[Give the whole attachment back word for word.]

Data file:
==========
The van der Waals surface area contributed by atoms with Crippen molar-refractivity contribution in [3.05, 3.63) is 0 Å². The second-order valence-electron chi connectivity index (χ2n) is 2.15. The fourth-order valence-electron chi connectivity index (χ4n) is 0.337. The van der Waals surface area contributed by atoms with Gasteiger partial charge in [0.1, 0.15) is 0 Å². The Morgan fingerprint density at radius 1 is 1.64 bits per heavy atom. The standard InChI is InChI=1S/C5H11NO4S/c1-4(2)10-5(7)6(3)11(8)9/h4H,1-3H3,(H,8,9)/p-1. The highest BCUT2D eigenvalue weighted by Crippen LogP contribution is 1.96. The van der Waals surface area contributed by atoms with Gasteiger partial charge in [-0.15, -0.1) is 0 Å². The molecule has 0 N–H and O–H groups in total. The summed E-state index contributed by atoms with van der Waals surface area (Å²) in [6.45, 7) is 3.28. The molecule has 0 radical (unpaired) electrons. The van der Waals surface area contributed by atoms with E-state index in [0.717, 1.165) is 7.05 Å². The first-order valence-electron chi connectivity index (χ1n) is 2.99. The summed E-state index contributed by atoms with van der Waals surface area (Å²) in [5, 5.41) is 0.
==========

The van der Waals surface area contributed by atoms with Crippen molar-refractivity contribution in [3.05, 3.63) is 0 Å². The second-order valence-electron chi connectivity index (χ2n) is 2.15. The fourth-order valence-electron chi connectivity index (χ4n) is 0.337. The van der Waals surface area contributed by atoms with Gasteiger partial charge in [0.1, 0.15) is 0 Å². The Morgan fingerprint density at radius 1 is 1.64 bits per heavy atom. The standard InChI is InChI=1S/C5H11NO4S/c1-4(2)10-5(7)6(3)11(8)9/h4H,1-3H3,(H,8,9)/p-1. The highest BCUT2D eigenvalue weighted by Crippen LogP contribution is 1.96. The van der Waals surface area contributed by atoms with Gasteiger partial charge in [-0.15, -0.1) is 0 Å². The molecule has 0 N–H and O–H groups in total. The summed E-state index contributed by atoms with van der Waals surface area (Å²) in [6.45, 7) is 3.28. The molecule has 0 radical (unpaired) electrons. The van der Waals surface area contributed by atoms with E-state index in [0.717, 1.165) is 7.05 Å². The first-order valence-electron chi connectivity index (χ1n) is 2.99. The summed E-state index contributed by atoms with van der Waals surface area (Å²) in [5, 5.41) is 0.